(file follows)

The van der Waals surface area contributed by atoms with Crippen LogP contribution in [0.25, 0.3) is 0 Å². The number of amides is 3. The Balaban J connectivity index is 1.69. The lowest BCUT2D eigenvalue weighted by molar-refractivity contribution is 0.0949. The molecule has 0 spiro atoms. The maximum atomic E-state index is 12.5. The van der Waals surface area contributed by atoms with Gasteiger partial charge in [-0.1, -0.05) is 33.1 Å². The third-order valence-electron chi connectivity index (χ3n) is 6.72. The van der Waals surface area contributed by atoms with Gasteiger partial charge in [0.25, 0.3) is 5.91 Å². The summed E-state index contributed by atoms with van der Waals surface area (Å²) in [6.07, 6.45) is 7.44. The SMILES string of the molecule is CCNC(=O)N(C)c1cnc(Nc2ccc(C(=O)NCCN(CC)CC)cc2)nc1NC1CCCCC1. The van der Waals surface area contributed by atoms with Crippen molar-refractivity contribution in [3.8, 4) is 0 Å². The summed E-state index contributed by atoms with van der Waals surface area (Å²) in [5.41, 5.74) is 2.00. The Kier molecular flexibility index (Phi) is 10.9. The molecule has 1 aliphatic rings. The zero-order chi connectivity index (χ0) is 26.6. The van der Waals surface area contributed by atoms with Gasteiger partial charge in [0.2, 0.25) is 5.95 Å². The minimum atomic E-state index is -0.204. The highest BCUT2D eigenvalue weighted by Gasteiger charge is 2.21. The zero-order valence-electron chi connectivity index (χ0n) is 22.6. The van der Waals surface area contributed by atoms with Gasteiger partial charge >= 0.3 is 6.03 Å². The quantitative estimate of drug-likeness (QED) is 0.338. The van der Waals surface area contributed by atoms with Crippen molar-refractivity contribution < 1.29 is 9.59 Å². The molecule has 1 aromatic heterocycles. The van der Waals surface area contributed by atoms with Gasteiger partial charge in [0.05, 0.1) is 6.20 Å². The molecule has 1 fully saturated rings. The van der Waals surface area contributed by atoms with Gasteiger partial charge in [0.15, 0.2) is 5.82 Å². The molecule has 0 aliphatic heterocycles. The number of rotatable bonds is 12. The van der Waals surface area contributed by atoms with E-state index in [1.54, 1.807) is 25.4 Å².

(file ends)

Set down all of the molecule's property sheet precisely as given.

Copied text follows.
The van der Waals surface area contributed by atoms with Crippen LogP contribution in [0.25, 0.3) is 0 Å². The number of amides is 3. The Balaban J connectivity index is 1.69. The lowest BCUT2D eigenvalue weighted by molar-refractivity contribution is 0.0949. The molecule has 0 spiro atoms. The maximum atomic E-state index is 12.5. The van der Waals surface area contributed by atoms with Gasteiger partial charge in [-0.1, -0.05) is 33.1 Å². The third-order valence-electron chi connectivity index (χ3n) is 6.72. The van der Waals surface area contributed by atoms with Gasteiger partial charge in [0.25, 0.3) is 5.91 Å². The summed E-state index contributed by atoms with van der Waals surface area (Å²) in [6.07, 6.45) is 7.44. The SMILES string of the molecule is CCNC(=O)N(C)c1cnc(Nc2ccc(C(=O)NCCN(CC)CC)cc2)nc1NC1CCCCC1. The van der Waals surface area contributed by atoms with Crippen molar-refractivity contribution in [3.8, 4) is 0 Å². The summed E-state index contributed by atoms with van der Waals surface area (Å²) in [5.41, 5.74) is 2.00. The Kier molecular flexibility index (Phi) is 10.9. The molecule has 1 aliphatic rings. The zero-order chi connectivity index (χ0) is 26.6. The van der Waals surface area contributed by atoms with Gasteiger partial charge in [0.2, 0.25) is 5.95 Å². The minimum atomic E-state index is -0.204. The highest BCUT2D eigenvalue weighted by Gasteiger charge is 2.21. The zero-order valence-electron chi connectivity index (χ0n) is 22.6. The van der Waals surface area contributed by atoms with Gasteiger partial charge >= 0.3 is 6.03 Å². The quantitative estimate of drug-likeness (QED) is 0.338. The van der Waals surface area contributed by atoms with Crippen molar-refractivity contribution < 1.29 is 9.59 Å². The molecule has 1 aromatic heterocycles. The van der Waals surface area contributed by atoms with Gasteiger partial charge in [0.05, 0.1) is 6.20 Å². The molecule has 1 fully saturated rings. The van der Waals surface area contributed by atoms with Gasteiger partial charge in [0.15, 0.2) is 5.82 Å². The molecule has 0 aliphatic heterocycles. The number of rotatable bonds is 12. The van der Waals surface area contributed by atoms with E-state index in [1.54, 1.807) is 25.4 Å².